Photographer wins lawsuit against alleged painter who plagiarized her work

Two years ago, I wrote about Jeff Dieschburg, an artist in Luxembourg who took work by others, made trivial edits, and won awards with paintings of the results. Sued there by U.S. photographer Jingna Zhang, he won an early verdict in his favour, but has now lost on appeal.

The court found that Dieschburg's painting "Turandot" infringed upon Zhang's copyright. As a result, Dieschburg is prohibited from exhibiting the painting in the future, with a penalty of €1,000 per day up to a maximum of €100,000 for non-compliance. The legal costs total €1,500.

Zhang accused Dieschburg of having copied his oil painting "Turandot" one-to-one from her photos, alleging copyright infringement. Dieschburg had displayed the painting at the Biennale in Strassen and had even received prize money for it. The case garnered significant attention in the summer of 2022, both within and beyond the borders of the Grand Duchy.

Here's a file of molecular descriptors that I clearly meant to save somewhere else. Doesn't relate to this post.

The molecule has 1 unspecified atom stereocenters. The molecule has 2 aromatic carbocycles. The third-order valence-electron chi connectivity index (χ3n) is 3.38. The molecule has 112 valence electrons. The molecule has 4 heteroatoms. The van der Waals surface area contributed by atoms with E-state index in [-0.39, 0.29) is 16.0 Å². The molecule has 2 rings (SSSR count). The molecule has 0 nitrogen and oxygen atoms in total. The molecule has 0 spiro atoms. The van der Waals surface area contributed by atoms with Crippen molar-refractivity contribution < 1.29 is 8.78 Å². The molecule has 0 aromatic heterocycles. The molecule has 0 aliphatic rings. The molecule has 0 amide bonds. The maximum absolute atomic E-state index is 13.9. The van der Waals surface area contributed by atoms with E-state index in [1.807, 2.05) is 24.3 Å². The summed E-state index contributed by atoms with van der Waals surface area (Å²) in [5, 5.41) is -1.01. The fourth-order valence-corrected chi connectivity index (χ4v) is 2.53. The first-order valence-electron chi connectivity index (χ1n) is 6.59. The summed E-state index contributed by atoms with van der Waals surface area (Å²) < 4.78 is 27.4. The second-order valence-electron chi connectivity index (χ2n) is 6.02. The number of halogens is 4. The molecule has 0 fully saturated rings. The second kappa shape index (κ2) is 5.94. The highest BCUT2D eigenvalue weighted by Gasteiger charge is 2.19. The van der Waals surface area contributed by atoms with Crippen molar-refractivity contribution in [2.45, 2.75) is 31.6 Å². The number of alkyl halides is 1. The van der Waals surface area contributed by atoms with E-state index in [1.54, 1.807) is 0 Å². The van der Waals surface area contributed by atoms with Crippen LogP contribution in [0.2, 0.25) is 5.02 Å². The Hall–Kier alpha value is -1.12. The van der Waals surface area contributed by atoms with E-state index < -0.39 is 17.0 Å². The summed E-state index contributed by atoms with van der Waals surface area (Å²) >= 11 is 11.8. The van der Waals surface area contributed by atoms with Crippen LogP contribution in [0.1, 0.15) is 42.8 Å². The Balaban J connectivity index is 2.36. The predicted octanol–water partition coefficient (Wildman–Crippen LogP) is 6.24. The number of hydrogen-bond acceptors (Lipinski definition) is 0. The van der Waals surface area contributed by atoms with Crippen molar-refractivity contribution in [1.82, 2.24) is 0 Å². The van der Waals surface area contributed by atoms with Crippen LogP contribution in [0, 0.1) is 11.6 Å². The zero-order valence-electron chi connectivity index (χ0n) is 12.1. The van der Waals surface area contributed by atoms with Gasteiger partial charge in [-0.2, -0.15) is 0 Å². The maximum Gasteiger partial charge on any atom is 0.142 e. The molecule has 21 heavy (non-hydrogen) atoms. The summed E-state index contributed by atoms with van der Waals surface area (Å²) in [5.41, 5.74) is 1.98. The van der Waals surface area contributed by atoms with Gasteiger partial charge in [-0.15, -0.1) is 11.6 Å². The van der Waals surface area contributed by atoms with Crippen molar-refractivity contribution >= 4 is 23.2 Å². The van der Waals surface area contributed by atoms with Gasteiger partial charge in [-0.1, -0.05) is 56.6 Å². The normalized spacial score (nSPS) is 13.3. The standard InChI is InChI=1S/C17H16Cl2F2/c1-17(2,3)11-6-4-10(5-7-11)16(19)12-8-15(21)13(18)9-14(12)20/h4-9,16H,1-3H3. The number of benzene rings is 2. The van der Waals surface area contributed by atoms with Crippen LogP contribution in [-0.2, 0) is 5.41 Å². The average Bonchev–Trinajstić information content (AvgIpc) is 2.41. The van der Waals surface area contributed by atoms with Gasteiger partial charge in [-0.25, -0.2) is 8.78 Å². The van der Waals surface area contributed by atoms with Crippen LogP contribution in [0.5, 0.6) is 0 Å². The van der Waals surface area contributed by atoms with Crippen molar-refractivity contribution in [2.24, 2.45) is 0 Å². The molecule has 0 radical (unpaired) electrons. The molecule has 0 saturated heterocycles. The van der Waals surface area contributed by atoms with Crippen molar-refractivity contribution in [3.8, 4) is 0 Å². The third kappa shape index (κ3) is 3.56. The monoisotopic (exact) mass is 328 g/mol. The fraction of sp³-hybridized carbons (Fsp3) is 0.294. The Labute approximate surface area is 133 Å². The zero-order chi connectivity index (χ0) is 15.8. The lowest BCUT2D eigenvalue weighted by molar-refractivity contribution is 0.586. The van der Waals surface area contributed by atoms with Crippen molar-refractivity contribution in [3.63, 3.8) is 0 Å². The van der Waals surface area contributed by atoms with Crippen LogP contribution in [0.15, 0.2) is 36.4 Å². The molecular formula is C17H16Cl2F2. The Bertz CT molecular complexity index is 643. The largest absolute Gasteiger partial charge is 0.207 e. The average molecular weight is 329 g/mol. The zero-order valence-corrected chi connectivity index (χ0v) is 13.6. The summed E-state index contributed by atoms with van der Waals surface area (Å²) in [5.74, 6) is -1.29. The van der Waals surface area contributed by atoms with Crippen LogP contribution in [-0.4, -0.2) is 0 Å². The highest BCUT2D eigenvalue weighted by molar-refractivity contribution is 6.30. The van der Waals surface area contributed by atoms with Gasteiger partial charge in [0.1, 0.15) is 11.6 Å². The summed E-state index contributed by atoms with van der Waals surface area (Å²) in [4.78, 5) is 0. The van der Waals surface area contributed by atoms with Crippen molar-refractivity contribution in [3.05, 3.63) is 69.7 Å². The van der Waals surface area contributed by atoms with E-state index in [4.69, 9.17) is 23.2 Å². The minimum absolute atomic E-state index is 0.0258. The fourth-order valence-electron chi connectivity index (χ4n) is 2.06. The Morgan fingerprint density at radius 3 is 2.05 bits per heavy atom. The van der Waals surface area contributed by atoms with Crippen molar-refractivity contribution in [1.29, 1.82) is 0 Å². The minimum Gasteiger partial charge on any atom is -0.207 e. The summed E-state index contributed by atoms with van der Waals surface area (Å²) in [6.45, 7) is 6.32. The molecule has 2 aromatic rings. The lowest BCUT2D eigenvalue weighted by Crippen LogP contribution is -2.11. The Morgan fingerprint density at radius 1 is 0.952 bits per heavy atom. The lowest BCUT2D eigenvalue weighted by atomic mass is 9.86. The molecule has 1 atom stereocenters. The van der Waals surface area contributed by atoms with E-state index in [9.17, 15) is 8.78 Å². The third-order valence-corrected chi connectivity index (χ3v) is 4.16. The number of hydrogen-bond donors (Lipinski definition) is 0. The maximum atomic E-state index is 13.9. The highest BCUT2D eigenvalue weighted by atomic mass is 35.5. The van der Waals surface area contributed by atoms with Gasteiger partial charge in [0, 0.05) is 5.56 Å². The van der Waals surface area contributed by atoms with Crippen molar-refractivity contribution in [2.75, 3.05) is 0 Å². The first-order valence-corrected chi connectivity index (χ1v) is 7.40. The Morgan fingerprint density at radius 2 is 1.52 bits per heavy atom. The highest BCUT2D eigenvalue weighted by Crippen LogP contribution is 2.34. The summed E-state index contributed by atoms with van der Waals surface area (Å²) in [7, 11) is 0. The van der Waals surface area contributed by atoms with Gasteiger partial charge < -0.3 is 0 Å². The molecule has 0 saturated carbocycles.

Dieschburg had the audacity to lecture Zhang on copyright after she originally complained. This ultimately helped expose what he had done to wider attention—and now to getting his own, more expensive lecture on copyright from a judge.

I can't get over how he flips them all, something that would fool reverse image search five years ago but only made him look guilty once the context was collapsed. Another funny thing that struck me at the time is the accomplished-yet-bland technique of the paintings. It reminds me a lot of what comes out of Dafen Artist Village in China, which makes me suspect that what he does is edit things in Photoshop or some other app and send them off to be painted by others. I would genuinely admire that audacity.

Zhang was one of a number of artists to be so treated. There's a collection of his apparent swipes.